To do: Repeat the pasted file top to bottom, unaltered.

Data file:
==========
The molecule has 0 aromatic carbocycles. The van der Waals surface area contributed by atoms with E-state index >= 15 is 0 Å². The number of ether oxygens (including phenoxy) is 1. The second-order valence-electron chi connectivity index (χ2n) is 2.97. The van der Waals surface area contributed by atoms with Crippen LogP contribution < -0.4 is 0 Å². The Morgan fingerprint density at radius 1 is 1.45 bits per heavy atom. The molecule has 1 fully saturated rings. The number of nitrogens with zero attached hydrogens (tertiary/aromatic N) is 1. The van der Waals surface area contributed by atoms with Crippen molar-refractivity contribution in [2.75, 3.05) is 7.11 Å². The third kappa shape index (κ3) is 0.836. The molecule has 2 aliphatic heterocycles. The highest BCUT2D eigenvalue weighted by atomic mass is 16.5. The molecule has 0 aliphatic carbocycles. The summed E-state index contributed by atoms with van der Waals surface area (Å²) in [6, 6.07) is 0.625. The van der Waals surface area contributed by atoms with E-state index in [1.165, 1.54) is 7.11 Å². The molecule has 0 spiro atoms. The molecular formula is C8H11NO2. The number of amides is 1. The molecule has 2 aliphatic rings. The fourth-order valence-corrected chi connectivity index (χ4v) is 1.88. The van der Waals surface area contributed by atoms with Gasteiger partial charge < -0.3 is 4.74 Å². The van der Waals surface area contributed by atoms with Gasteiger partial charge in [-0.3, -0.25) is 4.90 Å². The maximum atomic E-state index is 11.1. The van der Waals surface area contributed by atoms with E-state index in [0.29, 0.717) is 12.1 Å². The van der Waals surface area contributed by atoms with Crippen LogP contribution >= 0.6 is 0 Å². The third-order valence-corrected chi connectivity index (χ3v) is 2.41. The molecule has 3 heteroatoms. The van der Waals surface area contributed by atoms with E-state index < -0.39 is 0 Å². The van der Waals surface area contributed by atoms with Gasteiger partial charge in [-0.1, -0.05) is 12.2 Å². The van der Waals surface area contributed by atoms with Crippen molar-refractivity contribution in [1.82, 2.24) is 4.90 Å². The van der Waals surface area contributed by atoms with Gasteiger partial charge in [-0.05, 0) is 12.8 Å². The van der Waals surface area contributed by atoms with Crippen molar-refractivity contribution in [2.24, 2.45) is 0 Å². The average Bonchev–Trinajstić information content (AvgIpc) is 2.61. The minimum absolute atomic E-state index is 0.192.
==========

The molecule has 0 aromatic carbocycles. The van der Waals surface area contributed by atoms with E-state index >= 15 is 0 Å². The number of ether oxygens (including phenoxy) is 1. The second-order valence-electron chi connectivity index (χ2n) is 2.97. The van der Waals surface area contributed by atoms with Crippen LogP contribution < -0.4 is 0 Å². The Morgan fingerprint density at radius 1 is 1.45 bits per heavy atom. The molecule has 1 fully saturated rings. The number of nitrogens with zero attached hydrogens (tertiary/aromatic N) is 1. The van der Waals surface area contributed by atoms with Crippen molar-refractivity contribution in [2.75, 3.05) is 7.11 Å². The third kappa shape index (κ3) is 0.836. The molecule has 2 aliphatic heterocycles. The highest BCUT2D eigenvalue weighted by atomic mass is 16.5. The molecule has 0 aliphatic carbocycles. The summed E-state index contributed by atoms with van der Waals surface area (Å²) in [6, 6.07) is 0.625. The van der Waals surface area contributed by atoms with E-state index in [1.165, 1.54) is 7.11 Å². The molecule has 0 spiro atoms. The molecular formula is C8H11NO2. The number of amides is 1. The molecule has 2 aliphatic rings. The fourth-order valence-corrected chi connectivity index (χ4v) is 1.88. The van der Waals surface area contributed by atoms with Gasteiger partial charge < -0.3 is 4.74 Å². The van der Waals surface area contributed by atoms with Gasteiger partial charge in [-0.3, -0.25) is 4.90 Å². The maximum atomic E-state index is 11.1. The van der Waals surface area contributed by atoms with E-state index in [0.29, 0.717) is 12.1 Å². The van der Waals surface area contributed by atoms with Crippen LogP contribution >= 0.6 is 0 Å². The third-order valence-corrected chi connectivity index (χ3v) is 2.41. The molecule has 3 heteroatoms. The van der Waals surface area contributed by atoms with E-state index < -0.39 is 0 Å². The van der Waals surface area contributed by atoms with Gasteiger partial charge in [-0.1, -0.05) is 12.2 Å². The van der Waals surface area contributed by atoms with Crippen molar-refractivity contribution in [1.82, 2.24) is 4.90 Å². The van der Waals surface area contributed by atoms with Gasteiger partial charge in [-0.05, 0) is 12.8 Å². The van der Waals surface area contributed by atoms with Crippen molar-refractivity contribution in [2.24, 2.45) is 0 Å². The average Bonchev–Trinajstić information content (AvgIpc) is 2.61. The minimum absolute atomic E-state index is 0.192.